The best upgrade they didn’t mention is replacing the hard drive. I’ve been squeezing extra life out of old systems for years by taking out the aging drives and replacing them with something newer and faster. The trick is figuring out whether the drive is the old-style parallel ATA (with a 40- or 80-conductor cable) or newer SATA. If you can afford it, it makes sense to upgrade to a SATA controller so you can use a more modern drive. Newer drives are almost always faster than older drives if only because the density of the data is always increasing. If a drive stores twice as much data in the same linear space as an old one, it (roughly) means it will retrieve the data twice as fast, assuming the disk spins at the same speed (and it may spin faster). You can go all the way up to the 10,000 RPM Western Digital Raptor drives if you want, but even putting a mid-range drive in an old PC will speed it up.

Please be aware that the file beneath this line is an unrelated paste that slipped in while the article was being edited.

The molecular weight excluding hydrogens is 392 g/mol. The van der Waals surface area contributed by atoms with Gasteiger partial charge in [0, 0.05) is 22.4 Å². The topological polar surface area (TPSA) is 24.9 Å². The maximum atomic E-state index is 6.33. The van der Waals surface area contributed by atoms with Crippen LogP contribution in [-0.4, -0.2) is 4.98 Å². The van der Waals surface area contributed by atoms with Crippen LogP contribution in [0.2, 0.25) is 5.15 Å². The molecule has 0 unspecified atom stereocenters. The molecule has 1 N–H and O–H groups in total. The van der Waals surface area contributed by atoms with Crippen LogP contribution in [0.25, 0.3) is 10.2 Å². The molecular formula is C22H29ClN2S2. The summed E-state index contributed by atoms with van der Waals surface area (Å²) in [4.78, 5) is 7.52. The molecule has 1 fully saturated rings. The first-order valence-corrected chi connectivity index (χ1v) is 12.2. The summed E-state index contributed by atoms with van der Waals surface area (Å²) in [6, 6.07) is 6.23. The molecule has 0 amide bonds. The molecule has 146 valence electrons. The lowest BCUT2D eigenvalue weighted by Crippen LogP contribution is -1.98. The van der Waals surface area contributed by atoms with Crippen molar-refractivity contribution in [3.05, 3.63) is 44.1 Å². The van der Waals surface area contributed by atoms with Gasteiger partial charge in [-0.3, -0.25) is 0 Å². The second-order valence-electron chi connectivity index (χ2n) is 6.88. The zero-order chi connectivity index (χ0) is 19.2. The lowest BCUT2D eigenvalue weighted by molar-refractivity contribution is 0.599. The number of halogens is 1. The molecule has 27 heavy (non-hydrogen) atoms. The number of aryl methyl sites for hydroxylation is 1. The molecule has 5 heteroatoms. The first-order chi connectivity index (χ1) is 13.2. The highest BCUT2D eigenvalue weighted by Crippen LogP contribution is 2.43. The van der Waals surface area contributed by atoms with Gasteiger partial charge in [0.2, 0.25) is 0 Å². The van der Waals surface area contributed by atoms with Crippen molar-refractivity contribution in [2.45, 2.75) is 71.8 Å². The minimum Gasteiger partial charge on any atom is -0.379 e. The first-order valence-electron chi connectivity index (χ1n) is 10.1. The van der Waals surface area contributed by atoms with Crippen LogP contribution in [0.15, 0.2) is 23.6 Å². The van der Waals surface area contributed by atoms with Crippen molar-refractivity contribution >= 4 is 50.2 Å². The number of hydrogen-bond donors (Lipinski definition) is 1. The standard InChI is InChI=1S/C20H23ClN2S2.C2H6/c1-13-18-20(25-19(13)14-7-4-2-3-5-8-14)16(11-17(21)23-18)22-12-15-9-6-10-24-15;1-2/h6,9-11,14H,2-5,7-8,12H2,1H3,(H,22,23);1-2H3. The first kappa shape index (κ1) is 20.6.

Some people will point out that a new drive may be able to deliver data at a faster rate than an old controller in an old PC can handle. I don’t see that as a problem. There’s no drive on the market that can keep a 133 MB/sec bus saturated 100% of the time, and the old drive certainly isn’t. Even if your older, slower bus is the limiting factor some of the time, you’re still getting the benefit of a newer drive’s faster seek times and faster average data transfers.